Bai Bin, a Chinese man, has become the first to finished a 24,000 km, 433 days (14-month), fourteen country run from Antarctica to the Arctic Ocean.
Beginning at the Great Wall Station in March 2018, Bai Bin arrived at the Arctic Ocean in Inuvik, N.W.T. in May 2019.
Bai Bin told the CBC he had a goal to do the journey in less than 300 days but several challenges along the way:
“I encountered many hardships along this journey, including severe weather, even kidnapping, also sickness, injuries,” he said. “I went through a lot, including high temperature, UV and instability in Central America. All these hardships made a huge impact on my race.”
On his GoFundMe page, Bai describes significant challenges in Central and South America. He says he suffered a bacterial infection in Colombia, lists two hospitalizations in Panama and says he was kidnapped in Mexico.
It’s not the Iditarod, but about the 1,000-mile long Yukon Quest.
Elisa Shoenberger, writing in Deadspin:
Today, the Quest winds its way up through the Yukon and Alaskan wilderness, passing villages and remote houses along the way. The middle point is historic Dawson City, the capital of the Klondike Gold Rush, filled with casinos, dance halls, hotels, banks, and luxurious shopping back in the day. It was even once called “The Paris of the North.” The first musher to Dawson City wins a few ounces of gold, a nice nod to the city’s heritage.
The first race was won by Sonny Lindner in 12 days and 5 minutes; the fastest finish was by Allen Moore in 2004 in 8 days, 14 hours, 21 minutes. Aliy Zirkle was the first woman to win the race in 2000. The closest finish was in 2012, when Hugh Neff beat Allen Moore by only 26 seconds.
The Yukon Quest is a smaller and younger race than the Iditarod. The latter is better known and is much more commercialized, bringing bigger sponsors and media attention. There’s also a bigger prize for mushers who win or place high enough. It therefore attracts greater numbers of mushers: the Iditarod had 52 mushers participate this year while the Quest had 30. Some feel that the focus on money in the Iditarod has moved it away from the real stars of the show: the dogs and the mushers themselves.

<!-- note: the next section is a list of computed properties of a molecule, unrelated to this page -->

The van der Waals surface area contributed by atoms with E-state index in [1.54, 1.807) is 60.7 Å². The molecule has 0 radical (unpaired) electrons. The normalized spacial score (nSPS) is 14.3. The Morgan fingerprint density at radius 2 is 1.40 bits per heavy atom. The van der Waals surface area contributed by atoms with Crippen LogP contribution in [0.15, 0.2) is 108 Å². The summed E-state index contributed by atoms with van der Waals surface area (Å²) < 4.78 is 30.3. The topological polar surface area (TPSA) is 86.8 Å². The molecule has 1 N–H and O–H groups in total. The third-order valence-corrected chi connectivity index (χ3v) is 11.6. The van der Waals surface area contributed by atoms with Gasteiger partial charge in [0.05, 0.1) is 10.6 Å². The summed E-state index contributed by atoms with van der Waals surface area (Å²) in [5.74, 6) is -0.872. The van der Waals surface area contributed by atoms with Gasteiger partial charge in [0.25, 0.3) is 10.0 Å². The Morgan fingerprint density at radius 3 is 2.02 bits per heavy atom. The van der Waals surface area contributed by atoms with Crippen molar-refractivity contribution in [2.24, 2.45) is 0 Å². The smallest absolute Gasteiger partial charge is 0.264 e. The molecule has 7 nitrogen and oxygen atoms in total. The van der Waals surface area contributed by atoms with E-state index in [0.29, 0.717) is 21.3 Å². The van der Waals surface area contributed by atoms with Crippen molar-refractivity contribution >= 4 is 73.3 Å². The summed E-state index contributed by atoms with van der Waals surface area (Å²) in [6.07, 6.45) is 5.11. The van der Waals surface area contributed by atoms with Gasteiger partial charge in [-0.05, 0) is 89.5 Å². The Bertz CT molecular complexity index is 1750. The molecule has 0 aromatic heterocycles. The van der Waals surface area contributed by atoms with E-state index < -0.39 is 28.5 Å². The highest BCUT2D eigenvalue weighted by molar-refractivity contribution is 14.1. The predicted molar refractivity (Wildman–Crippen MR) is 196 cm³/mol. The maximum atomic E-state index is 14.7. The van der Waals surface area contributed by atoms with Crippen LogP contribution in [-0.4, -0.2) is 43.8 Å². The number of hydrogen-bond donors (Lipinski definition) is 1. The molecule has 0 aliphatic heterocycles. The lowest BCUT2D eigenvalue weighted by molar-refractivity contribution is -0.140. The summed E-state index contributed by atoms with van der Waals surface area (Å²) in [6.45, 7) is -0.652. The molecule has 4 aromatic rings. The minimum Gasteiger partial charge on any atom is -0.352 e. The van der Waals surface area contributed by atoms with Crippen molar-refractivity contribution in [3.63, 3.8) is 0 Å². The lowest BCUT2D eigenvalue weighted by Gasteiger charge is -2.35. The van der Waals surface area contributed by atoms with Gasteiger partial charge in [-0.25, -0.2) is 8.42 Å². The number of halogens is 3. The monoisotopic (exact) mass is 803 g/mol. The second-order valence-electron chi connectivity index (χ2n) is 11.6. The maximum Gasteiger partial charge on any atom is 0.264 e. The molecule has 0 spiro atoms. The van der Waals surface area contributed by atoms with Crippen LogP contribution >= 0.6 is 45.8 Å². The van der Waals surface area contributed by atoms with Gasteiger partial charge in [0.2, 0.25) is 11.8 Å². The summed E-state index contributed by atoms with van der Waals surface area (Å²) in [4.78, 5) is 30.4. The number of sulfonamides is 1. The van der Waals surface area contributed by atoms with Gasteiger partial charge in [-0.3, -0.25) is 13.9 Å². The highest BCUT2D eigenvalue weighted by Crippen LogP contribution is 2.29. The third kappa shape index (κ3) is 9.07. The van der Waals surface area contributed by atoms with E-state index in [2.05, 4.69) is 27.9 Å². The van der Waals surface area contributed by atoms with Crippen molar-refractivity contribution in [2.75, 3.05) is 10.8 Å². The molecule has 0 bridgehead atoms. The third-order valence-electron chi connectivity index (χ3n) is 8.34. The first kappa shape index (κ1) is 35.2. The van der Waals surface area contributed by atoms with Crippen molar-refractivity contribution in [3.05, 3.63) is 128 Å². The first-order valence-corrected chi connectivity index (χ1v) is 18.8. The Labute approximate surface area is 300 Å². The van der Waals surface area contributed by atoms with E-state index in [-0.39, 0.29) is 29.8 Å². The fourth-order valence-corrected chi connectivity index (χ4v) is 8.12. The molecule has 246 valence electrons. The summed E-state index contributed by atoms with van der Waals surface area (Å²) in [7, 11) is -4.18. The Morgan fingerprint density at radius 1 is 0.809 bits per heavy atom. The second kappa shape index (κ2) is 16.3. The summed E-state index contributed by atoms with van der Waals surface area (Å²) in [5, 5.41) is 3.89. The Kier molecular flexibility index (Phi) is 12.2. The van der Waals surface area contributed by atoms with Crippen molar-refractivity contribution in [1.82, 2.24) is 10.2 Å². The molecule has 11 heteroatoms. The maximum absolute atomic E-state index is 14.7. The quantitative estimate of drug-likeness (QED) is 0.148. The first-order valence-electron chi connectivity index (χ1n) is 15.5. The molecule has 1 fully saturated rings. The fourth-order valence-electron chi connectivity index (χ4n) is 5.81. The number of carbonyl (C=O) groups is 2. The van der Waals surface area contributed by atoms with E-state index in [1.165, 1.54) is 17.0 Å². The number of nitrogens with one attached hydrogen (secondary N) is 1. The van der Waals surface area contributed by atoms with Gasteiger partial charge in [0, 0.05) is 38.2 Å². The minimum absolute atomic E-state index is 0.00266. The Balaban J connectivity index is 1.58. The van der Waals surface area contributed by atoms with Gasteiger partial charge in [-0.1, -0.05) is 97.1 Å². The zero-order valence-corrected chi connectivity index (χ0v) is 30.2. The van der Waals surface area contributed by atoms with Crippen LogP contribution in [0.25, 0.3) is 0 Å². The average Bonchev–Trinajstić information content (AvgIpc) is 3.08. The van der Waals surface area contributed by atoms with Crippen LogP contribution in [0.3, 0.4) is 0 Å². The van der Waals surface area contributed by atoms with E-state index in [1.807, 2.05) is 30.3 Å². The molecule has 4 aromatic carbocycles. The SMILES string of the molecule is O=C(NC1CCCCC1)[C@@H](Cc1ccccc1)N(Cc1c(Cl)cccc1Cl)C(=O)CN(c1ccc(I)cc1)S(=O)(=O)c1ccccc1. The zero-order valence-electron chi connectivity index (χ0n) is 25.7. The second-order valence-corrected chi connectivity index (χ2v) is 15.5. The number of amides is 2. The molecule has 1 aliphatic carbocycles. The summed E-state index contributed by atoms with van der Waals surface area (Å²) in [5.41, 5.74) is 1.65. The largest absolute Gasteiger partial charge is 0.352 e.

From the small lonely islands of Lofoten to the dancing northern lights in Senja, David Jervidal travelled with his father, Tommy Jervidal, for 10 days in the northern part of Norway – to capture some of it’s untamed wilderness.
Colin O’Brady is a professional endurance athlete, motivational speaker and adventurer. He is a three-time world record holder, and just became the first person in the world to travel across Antarctica unassisted. In 2016 he set the Explorers Grand Slam and Seven Summits speed records.
‘Space to Roam’ is a film inspired by all the unique structures, patterns, and overall “otherworldly” landscapes found in Southwestern America’s public lands in hopes of protecting them. This project is dedicated to the people who preserve the history of and protect our public lands. It is also in honor of ‘astronaut’ Kyle Hague’s grandmother who unfortunately passed away during production.
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